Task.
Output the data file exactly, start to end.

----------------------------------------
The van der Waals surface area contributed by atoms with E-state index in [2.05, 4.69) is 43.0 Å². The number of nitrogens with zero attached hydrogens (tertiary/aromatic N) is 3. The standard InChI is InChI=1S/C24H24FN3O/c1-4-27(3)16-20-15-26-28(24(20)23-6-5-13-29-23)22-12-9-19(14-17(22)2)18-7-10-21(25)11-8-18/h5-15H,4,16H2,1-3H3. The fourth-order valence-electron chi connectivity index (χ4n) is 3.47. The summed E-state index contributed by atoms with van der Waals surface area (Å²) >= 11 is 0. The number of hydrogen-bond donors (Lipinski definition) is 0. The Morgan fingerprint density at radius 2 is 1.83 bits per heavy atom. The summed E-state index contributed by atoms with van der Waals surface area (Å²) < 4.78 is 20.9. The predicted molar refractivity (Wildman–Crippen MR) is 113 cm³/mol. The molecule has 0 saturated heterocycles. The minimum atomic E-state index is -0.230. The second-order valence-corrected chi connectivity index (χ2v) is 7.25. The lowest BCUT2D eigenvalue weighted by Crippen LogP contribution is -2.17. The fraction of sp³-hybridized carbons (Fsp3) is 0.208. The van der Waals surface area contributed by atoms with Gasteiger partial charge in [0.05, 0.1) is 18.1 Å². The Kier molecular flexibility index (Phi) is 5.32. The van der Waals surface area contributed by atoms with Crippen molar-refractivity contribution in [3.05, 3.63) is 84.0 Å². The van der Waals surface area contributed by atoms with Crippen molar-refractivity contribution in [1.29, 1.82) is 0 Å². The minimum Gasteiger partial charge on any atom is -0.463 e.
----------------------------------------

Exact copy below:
The van der Waals surface area contributed by atoms with E-state index in [2.05, 4.69) is 43.0 Å². The number of nitrogens with zero attached hydrogens (tertiary/aromatic N) is 3. The standard InChI is InChI=1S/C24H24FN3O/c1-4-27(3)16-20-15-26-28(24(20)23-6-5-13-29-23)22-12-9-19(14-17(22)2)18-7-10-21(25)11-8-18/h5-15H,4,16H2,1-3H3. The fourth-order valence-electron chi connectivity index (χ4n) is 3.47. The summed E-state index contributed by atoms with van der Waals surface area (Å²) >= 11 is 0. The number of hydrogen-bond donors (Lipinski definition) is 0. The Morgan fingerprint density at radius 2 is 1.83 bits per heavy atom. The summed E-state index contributed by atoms with van der Waals surface area (Å²) < 4.78 is 20.9. The predicted molar refractivity (Wildman–Crippen MR) is 113 cm³/mol. The molecule has 0 saturated heterocycles. The minimum atomic E-state index is -0.230. The second-order valence-corrected chi connectivity index (χ2v) is 7.25. The lowest BCUT2D eigenvalue weighted by Crippen LogP contribution is -2.17. The fraction of sp³-hybridized carbons (Fsp3) is 0.208. The van der Waals surface area contributed by atoms with Gasteiger partial charge in [0.05, 0.1) is 18.1 Å². The Kier molecular flexibility index (Phi) is 5.32. The van der Waals surface area contributed by atoms with Crippen molar-refractivity contribution in [3.05, 3.63) is 84.0 Å². The van der Waals surface area contributed by atoms with Crippen molar-refractivity contribution in [1.29, 1.82) is 0 Å². The minimum Gasteiger partial charge on any atom is -0.463 e.